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Pronunciation: nai-dês Hear it!

Part of Speech: Noun

Meaning: 1. (Medicine) The central or focal point of infection. 2. (Biology) The nest in which insects and spiders deposit their eggs. 3. The point of origin of development.

Notes: Here is a word that has escaped the surly bonds of science to enter the world of general vocabulary. It brought an adjective with it, nidulant, now a lexical rarity.

In Play: This word is so relevant today, I'm surprised we don't meet it more often: "The nidus of the COVID (SARS-CoV-2) infection seems to be the lungs." Especially, since it is no longer the prerogative of science: "The new house seemed to be haunted by a ghost whose nidus was the refrigerator."

Word History: Today's Good Word is the Latin word nidus "nest", taken wholesale from that language as English is wont to do from time to time. Nidus gave rise to French nid, Italian and Spanish nido, and Portuguese ninho in the course of things. Latin inherited nidus from a PIE derivation, ni-sed- "to sit down", combining ni- "down" + sed- "to sit". The original word has already reduced itself to nizdos before Latin borrowed it. Armenian nist "seat, place", Welsh nyth "nest", Cornish neyth "nest", and Breton neizh "nest" share the same source. In Russian it ended up as gnezdo "nest", and in English and German as nest and Nest, respectively. In ancient Sanskrit we find nidah "resting place." (Now, for a word of gratitude to Frank Myers, professor at NYU Stony Brook and a member of our happy crew since 2006, for offering up today's Good Word in the Alpha Agora.)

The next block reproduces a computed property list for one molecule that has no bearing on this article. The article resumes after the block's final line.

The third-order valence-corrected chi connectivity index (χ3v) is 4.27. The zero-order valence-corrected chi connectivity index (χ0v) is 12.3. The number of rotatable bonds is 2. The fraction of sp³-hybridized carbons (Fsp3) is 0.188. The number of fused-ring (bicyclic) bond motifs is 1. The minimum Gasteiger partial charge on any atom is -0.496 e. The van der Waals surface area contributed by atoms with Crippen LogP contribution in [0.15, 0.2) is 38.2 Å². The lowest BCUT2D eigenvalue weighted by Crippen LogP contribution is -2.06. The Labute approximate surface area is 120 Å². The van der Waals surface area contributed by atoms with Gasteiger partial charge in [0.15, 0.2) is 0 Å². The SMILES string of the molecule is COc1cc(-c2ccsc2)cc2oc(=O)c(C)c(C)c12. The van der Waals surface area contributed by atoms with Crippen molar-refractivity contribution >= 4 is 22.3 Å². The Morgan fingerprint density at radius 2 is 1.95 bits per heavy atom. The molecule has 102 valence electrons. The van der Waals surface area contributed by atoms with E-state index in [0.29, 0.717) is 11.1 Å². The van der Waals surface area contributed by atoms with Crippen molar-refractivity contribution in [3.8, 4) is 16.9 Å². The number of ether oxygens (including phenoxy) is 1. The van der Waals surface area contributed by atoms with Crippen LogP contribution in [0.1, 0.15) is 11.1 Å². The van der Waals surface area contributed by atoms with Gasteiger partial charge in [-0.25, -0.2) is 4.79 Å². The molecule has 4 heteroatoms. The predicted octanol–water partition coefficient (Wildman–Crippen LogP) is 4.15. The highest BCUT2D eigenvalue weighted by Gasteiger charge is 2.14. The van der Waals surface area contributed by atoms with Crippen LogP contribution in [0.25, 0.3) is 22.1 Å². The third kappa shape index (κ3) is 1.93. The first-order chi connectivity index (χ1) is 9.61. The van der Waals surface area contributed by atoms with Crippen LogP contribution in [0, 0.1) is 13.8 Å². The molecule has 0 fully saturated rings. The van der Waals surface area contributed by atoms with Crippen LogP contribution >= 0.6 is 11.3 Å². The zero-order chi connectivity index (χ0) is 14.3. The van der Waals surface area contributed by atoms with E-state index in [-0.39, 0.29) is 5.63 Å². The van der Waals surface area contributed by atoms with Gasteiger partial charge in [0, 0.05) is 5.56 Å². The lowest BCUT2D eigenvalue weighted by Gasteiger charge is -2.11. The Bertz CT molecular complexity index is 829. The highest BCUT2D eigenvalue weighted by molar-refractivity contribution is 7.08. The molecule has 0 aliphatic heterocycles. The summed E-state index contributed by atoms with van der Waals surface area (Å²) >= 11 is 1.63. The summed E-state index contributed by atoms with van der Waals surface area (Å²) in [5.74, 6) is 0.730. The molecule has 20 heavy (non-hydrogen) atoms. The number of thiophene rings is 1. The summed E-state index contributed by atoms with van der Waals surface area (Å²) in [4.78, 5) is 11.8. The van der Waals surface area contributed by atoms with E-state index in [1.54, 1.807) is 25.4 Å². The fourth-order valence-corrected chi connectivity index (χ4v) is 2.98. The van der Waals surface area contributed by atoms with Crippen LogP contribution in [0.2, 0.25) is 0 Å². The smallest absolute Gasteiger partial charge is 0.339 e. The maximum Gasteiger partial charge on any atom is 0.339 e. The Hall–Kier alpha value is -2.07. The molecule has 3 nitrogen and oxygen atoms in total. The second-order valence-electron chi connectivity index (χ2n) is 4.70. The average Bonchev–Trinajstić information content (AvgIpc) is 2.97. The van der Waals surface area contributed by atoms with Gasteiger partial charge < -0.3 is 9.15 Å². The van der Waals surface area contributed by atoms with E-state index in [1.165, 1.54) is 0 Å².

Dr. Goodword,

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